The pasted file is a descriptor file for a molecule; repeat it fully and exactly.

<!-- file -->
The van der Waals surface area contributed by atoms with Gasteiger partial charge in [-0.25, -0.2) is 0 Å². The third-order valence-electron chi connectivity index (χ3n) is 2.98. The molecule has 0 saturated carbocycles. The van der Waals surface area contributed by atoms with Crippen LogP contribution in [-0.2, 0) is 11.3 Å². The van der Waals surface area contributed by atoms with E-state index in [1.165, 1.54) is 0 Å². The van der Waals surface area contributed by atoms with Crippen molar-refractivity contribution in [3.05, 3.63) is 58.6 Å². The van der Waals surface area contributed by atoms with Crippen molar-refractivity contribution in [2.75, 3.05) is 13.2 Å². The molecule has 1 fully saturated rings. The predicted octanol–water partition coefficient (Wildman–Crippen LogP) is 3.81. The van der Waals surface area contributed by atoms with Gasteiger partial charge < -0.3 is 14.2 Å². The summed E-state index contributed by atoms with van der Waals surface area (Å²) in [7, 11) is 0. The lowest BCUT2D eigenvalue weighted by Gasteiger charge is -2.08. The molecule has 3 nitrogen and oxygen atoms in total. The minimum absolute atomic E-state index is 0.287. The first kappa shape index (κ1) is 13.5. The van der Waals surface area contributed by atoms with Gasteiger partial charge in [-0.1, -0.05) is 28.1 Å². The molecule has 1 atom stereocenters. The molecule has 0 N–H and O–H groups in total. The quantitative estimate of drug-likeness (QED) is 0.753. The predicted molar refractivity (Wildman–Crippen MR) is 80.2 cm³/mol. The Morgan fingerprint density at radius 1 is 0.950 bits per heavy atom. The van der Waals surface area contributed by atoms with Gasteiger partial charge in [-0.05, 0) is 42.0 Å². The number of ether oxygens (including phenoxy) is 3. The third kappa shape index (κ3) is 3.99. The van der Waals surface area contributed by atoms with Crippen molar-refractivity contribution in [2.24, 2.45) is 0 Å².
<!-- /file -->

The van der Waals surface area contributed by atoms with Gasteiger partial charge in [-0.25, -0.2) is 0 Å². The third-order valence-electron chi connectivity index (χ3n) is 2.98. The molecule has 0 saturated carbocycles. The van der Waals surface area contributed by atoms with Crippen LogP contribution in [-0.2, 0) is 11.3 Å². The van der Waals surface area contributed by atoms with E-state index in [1.165, 1.54) is 0 Å². The van der Waals surface area contributed by atoms with Crippen molar-refractivity contribution in [3.05, 3.63) is 58.6 Å². The van der Waals surface area contributed by atoms with Crippen molar-refractivity contribution in [2.75, 3.05) is 13.2 Å². The molecule has 1 fully saturated rings. The predicted octanol–water partition coefficient (Wildman–Crippen LogP) is 3.81. The van der Waals surface area contributed by atoms with Gasteiger partial charge < -0.3 is 14.2 Å². The summed E-state index contributed by atoms with van der Waals surface area (Å²) in [7, 11) is 0. The lowest BCUT2D eigenvalue weighted by Gasteiger charge is -2.08. The molecule has 3 nitrogen and oxygen atoms in total. The minimum absolute atomic E-state index is 0.287. The first kappa shape index (κ1) is 13.5. The van der Waals surface area contributed by atoms with Gasteiger partial charge in [-0.1, -0.05) is 28.1 Å². The molecule has 1 atom stereocenters. The molecule has 0 N–H and O–H groups in total. The quantitative estimate of drug-likeness (QED) is 0.753. The predicted molar refractivity (Wildman–Crippen MR) is 80.2 cm³/mol. The Morgan fingerprint density at radius 1 is 0.950 bits per heavy atom. The van der Waals surface area contributed by atoms with Gasteiger partial charge in [-0.05, 0) is 42.0 Å². The number of ether oxygens (including phenoxy) is 3. The third kappa shape index (κ3) is 3.99. The van der Waals surface area contributed by atoms with Crippen molar-refractivity contribution in [2.24, 2.45) is 0 Å².